My Light & Sassy Vegan Cole Slaw tastes just like it sounds! Crunchy, zesty, packed with layers of fresh green cabbage flavor mingling with citrus, tahini, tart apple, cashew, maple and cider & rice vinegar. Sometimes I let my cravings craft the recipe – and I am just a helpless pawn chopping away. This was one of those times.
Big Bowl of Cole Slaw. I had a craving to dive into a refreshing bowl of cabbage slaw – and this recipe was the perfect match. I didn’t want a tiny scoop of “side cole slaw” – you know the ultra-creamy, can only eat a few bites of the stuff, kind. I wanted an entire bowl-ful of marinated, zesty cabbage goodness. Perfection. Try my recipe – with a garnish of Sesame-Maple Tempeh Cubes (and my quick food photography quip about the importance of natural light)…
Enjoy Now or Later. This recipe is perfect made/eaten on the spot – or even left in the fridge overnight. After a night in the fridge, the onions pickle a bit and the cabbage infuses with flavor. The slaw becomes less crisp – but still quite yummy. I had the slaw leftovers for breakfast the next morning. Veggies for breakfast?? Oh yes, it’s all the rage, ya know.
Quickie Food Photography Lesson..
So I made this recipe in the evening. And I really wasn’t sure if there would be many leftovers (or how the cabbage would visually hold up overnight) to photo shoot the next day in natural light. So I grabbed my camera and started snapping away in the horrid, orange-tinted, yellowish-light of the artificially-lit kitchen. Snap, snap, snap. I knew these photos wouldn’t do the Cole Slaw justice, but I decided to take – and edit a few pics just in case. So here they are. They are not “bad photos” but you can certainly see the difference in color tone and clarity…
So the next day I had a few leftovers to photograph – although the cabbage was less light and airy (not as photogenic as the night before) – and more marinated and ‘pickled’ from chilling in the fridge overnight. While not perfect shooting conditions either, you can see the difference in the natural light photos…
So the lesson (which is probably not new to you guys) is that when working with food photography – unless you have a pimped-out food photography studio with expensive lighting and gadgets galore – natural light is going to be your best bet. In fact, I know plenty of food photographers who have access to a pimped-out photo studio and still prefer the simplicity and elegance of natural light coming in from a window and onto a table.
Window Lighting Tip! One tip with natural light from windows – if you have curtains on them (even transluscent, silky cutains) make sure they are white in color. The last thing you want is to have beige or gold-colored curtains tinting your crisp clear, white natural light a yellow-ish color. I actually added some silky see-through white curtains to my windows to give the natural light I work with a muted tone – and a bright, crisp filter.
Tempeh Pairing. I paired this salad with a garnish of red roasted peppers and Sesame-Maple Tempeh Cubes (aka, croutons). I added the recipe below for you as well!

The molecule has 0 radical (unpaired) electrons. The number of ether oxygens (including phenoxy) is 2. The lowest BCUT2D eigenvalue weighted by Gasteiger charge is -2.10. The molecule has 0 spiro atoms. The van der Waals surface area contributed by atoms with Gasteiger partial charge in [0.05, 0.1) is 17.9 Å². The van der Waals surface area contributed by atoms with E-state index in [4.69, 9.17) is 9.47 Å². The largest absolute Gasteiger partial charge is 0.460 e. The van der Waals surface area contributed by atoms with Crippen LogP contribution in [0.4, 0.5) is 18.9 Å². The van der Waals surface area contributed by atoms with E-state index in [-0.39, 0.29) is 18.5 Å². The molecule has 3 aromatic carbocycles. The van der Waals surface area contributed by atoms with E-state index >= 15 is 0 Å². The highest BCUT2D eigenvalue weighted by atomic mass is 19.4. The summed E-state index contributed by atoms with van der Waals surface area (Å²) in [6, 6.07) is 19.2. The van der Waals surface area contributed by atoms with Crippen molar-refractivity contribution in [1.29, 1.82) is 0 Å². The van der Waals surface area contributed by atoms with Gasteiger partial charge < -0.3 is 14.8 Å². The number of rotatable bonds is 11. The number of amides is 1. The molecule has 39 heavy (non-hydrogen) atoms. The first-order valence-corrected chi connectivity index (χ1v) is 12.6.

OK, enough ogling, onto the recipe!…
Light & Sassy Vegan Cole Slaw
vegan, makes 15 cups (once marinated)
1 head of green cabbage, organic, chopped into thin strands (about 20 cups, loosely packed)
1 small white onion, thinly sliced
1 crisp/tart apple, thinly sliced (fuji, green or braeburn are good options)
1/4 cup seasoned rice vinegar
1/4 cup apple cider vinegar
1/2 lemon, squeezed
1 tsp orange zest
1 large orange, de-seeded, peeled and diced
2 tsp coriander
1 tsp garlic powder
1 tsp freshly ground black pepper
2 Tbsp fruity extra virgin olive oil
3-4 Tbsp tahini
1 Tbsp maple syrup
1/2 cup whole cashews, roasted/salted
1/2 cup sunflower seeds, roasted/unsalted
1 extra large mixing bowl (or halve recipe and toss in batches)
Sesame-Maple Tempeh Cubes
makes 2 cups
1 package tempeh, cut into cubes
2 Tbsp EVOO
2 Tbsp apple cider vinegar
2 Tbsp seasoned rice vinegar
1 Tbsp maple syrup
1/2 tsp salt
1/2 tsp pepper
1 tsp liquid smoke
1/4 tsp garlic powder
1/2 tsp chili powder or cumin (optional)
1 tsp nutritional yeast (optional)
2 Tbsp water or orange juice (add mid-saute)
1 tbsp sesame seeds (garnish)
1. Prep all your ingredients.
2. Cole Slaw is simple: get an extra large bowl and toss all ingredients very well. The volume will reduce as the liquids absorb into the cabbage. Store in the fridge until ready to serve.
3. The tempeh is also simple. Add all ingredients (except sesame seeds, pepper, extra water/OJ, and optional spices) to skillet. Saute on med-high until liquids are absorbed and browning begins. Usually 2-3 minutes.
4. Add in the water or OJ (nice burst of steam should occur when added) – this will steam the tempeh and moisten it a bit. Toss tempeh in pan with the additional optional spices. I also like to add an extra splash of vinegar right at the end to deglaze the pan. Remove from heat, toss tempeh with sesame seeds and pepper – serve. Salt to taste – after tasting your finished cubes.